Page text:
Aaron Boodman
Sep 23, 2015 · 8 min read

How Chromium Works

Today, I’d like to tell you about how Chromium works. Not Chrome, the browser, but Chromium, the group of people who build the browser.

No branches

On many projects, it’s common to branch the source code to work on major new features. The idea is that temporary destabilization from the new code won’t affect other developers or users. Once the feature is complete, its branch is merged back into trunk, and there is usually a period of instability while integration issues are ironed out.

Runtime switches

We don’t create branches, but we still need some way to hide incomplete features from users. One natural way to do this would be with compile-time checks. The problem with those is they aren’t much different from just branching the code. You still effectively have two separate codebases that must eventually be merged. And since the new code isn’t compiled or tested by default, it’s very easy for developers to accidentally break it.

Gigantic amounts of automated testing

In order to release every day, we need to have confidence that our codebase is always in a good state. This requires automated tests. Lots of automated tests. As of this writing Chrome has about 12k class-level unit tests, 2k automated integration tests, and a huge assortment of perf tests, bloat tests, thread safety tests, memory safety tests, and probably more that I can’t think of. And that’s just for Chrome. WebKit, V8, and our other dependencies are tested on their own. WebKit alone has about 27k tests that ensure web pages layout and function correctly. Our general rule is that every change has to come with tests.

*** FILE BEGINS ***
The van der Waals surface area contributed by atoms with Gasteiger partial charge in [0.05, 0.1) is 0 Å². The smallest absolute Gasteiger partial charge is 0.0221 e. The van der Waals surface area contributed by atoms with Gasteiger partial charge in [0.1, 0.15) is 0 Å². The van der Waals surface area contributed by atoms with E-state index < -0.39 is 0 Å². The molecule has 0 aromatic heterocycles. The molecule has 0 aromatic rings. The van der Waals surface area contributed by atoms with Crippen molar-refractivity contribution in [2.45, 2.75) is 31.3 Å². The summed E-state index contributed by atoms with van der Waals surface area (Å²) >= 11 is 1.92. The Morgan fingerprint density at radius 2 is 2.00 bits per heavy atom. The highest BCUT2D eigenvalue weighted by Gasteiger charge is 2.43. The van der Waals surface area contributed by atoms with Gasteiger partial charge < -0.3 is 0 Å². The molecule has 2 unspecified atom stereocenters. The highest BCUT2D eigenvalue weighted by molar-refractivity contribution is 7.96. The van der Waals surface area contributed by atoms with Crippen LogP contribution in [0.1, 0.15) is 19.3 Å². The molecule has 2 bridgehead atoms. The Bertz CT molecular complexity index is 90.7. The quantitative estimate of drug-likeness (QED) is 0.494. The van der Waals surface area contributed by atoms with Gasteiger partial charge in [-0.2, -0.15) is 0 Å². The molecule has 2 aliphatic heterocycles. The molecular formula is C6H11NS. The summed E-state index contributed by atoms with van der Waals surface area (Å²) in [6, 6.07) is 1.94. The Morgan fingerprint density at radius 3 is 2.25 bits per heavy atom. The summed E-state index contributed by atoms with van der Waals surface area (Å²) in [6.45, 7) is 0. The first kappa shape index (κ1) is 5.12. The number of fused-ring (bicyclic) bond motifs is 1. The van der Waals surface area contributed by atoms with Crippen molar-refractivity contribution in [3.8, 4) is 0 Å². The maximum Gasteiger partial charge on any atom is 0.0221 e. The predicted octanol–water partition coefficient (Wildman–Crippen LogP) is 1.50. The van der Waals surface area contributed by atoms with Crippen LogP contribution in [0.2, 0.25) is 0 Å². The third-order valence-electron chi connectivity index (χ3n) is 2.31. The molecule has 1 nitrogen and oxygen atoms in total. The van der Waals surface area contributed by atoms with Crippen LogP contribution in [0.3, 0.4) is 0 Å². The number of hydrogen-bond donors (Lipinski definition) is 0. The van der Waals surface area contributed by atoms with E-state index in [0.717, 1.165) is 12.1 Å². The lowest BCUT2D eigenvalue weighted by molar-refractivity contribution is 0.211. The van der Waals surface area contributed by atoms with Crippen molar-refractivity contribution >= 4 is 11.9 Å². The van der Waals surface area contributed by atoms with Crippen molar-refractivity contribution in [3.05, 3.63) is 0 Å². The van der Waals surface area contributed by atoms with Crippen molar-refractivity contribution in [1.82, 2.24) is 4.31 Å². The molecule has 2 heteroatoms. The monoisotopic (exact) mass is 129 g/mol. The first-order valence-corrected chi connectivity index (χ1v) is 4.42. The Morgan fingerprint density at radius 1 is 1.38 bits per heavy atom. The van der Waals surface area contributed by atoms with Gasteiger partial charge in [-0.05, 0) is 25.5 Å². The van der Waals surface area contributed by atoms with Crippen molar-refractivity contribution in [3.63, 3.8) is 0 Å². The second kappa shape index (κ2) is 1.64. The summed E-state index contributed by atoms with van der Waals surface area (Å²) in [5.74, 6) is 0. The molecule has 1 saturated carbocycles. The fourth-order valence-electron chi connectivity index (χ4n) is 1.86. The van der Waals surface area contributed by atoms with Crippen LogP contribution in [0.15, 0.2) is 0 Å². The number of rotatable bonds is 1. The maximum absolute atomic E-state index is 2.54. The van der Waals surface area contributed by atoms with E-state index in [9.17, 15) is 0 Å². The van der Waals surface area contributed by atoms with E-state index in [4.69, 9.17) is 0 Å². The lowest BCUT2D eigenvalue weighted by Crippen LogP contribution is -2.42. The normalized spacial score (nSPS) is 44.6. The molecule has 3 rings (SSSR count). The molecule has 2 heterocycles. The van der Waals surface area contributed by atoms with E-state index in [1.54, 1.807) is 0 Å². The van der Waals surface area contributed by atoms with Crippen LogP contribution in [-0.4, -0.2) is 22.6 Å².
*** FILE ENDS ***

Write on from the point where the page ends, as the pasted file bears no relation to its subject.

1. It slows down development because everyone has to work around whatever is broken
  2. It encourages developers to make sloppy quick fixes to the get the tests passing
  3. It prevents us from releasing!

Relentless refactoring

Because we have pretty comprehensive test coverage, we can afford to be aggressive with refactoring. There are always a few major refactor efforts going on in Chrome. Right now the main ones are Carnitas and Aura.

DEPS

WebKit moves really fast too. And just like we cannot have feature branches that suddenly land, we can’t try and merge a month’s worth of WebKit changes all at once. It would destabilize the tree for days.

Challenges

Testing thoroughly is still an unsolved problem. In particular, flaky integration tests are a constant issue for us. Chrome is big, complex, asynchronous, multiprocess, and multithreaded. It’s easy for integration tests to have subtle timing issues that make them fail intermittently. On a project our size, a test that fails 1% of the time is guaranteed to fail multiple times per day.

Conclusion

So, how are the wheels still on the bus? In short: no branches, runtime switches, tons of automated testing, relentless refactoring, and staying very close to HEAD of our dependencies.

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